In the saddle
OT talks with optometrist, Lyn Price, about the exhilaration and exhaustion of horse driving trials
23 July 2018
When I first became involved in horse driving trials, I drove a pony we bought off a traveller in my early twenties. I competed at the inception of the sport in the late 1970s, then I took a break when I was 26 due to some life changes and studied optometry at City University.
Horse driving trials is one of the very few sports where people of all ages, from eight to 80 plus, can compete on equal terms. There is no gender advantage. A lot of couples compete as it is the only equestrian sport two people can enjoy. One person drives while the other is the backstepper – keeping time, navigating and acting as ballast to keep the wheels on the ground. The driver, backstepper and horses must work in unison in order to be successful.
It is run in three parts usually over two or three days. During this time we “live” on the horse lorry with the horses camped in pens beside us. The competition consists of dressage which is a series of shapes driven in a specific order in an arena at different paces. The complexity of movement increases through class progression.
The second is the cross-country phase which starts with around 12-16 kilometres of tracks driven at a reasonably fast pace. There is then a compulsory halt for 10 minutes for getting everyone’s heartbeat and temperature down to an acceptable level to continue.
On hot days this involves throwing large quantities of water over the horses to cool them down and on chilly days we use rugs to keep their large muscles from cramping. We give our horses electrolytes at this stage and may change the studs in their shoes to grip the ground better depending on the conditions. We then navigate through six to eight obstacles within a further 12 or so kilometres.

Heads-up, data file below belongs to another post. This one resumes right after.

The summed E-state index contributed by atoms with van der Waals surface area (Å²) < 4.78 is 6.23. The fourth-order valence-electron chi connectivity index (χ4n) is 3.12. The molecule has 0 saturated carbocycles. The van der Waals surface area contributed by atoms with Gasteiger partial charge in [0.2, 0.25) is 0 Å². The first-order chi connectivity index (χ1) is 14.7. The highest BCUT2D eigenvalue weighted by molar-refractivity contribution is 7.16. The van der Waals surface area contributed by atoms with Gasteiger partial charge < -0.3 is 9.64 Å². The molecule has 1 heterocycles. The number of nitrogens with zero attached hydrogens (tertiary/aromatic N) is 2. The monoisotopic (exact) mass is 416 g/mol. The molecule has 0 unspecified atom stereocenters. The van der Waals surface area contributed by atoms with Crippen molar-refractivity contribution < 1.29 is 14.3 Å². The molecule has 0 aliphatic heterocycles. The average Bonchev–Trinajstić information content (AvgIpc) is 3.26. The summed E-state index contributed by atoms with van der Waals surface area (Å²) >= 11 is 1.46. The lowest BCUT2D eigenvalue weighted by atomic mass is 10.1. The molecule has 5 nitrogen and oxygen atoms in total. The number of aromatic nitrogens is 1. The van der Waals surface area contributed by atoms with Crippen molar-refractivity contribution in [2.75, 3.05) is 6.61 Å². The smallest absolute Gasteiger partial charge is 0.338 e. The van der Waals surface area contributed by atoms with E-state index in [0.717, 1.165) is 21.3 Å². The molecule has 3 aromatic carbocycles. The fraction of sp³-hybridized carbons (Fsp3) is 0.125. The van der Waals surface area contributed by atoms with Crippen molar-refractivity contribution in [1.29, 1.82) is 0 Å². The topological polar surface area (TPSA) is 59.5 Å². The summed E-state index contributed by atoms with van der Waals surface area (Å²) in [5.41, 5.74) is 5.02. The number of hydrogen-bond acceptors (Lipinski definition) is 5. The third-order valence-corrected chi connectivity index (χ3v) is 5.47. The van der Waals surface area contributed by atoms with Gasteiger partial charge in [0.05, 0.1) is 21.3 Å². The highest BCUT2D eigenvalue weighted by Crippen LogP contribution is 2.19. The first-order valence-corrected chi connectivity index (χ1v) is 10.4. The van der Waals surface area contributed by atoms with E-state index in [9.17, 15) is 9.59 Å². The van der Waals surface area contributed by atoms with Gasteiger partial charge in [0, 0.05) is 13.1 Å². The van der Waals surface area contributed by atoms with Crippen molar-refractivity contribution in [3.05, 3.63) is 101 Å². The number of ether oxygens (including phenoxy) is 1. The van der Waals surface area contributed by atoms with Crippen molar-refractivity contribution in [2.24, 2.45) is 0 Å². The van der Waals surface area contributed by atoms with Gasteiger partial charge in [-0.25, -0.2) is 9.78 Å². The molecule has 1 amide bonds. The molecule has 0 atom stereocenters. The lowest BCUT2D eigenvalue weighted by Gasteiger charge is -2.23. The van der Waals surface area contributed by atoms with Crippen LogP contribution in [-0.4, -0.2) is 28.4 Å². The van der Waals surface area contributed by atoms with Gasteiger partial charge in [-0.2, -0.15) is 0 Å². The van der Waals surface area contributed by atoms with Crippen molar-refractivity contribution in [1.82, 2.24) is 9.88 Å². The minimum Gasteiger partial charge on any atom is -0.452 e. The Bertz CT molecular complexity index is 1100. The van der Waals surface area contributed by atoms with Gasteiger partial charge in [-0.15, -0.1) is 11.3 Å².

It is a privilege to drive on some of the most beautiful estates in the country where the competitions are held. At Sandringham there was a little bit of manicured lawn we had to cross so they placed a huge piece of carpet down so the horses’ hooves and carriage wheels didn’t make marks.
Prince Philip started the sport in the UK and was instrumental in its development. He was looking for a sport after he retired from polo and discovered horse driving trials on continental Europe. Prince Philip personally started competitive driving using the Queen’s horses who were unfazed with everything until they encountered some cows which you don’t see when on ceremonial duties in the streets of London.
To be good at the sport you need controlled focus, tenacity, nerves of steel as well as empathy and rapport with the horses. Stamina, good spatial memory, quick thinking and implicit trust with your backstepper are also essential. Horse driving trials is exhilarating and exhausting with no time to think about life as an optometrist. You have to practise like you’ve never won; perform like you’ve never lost.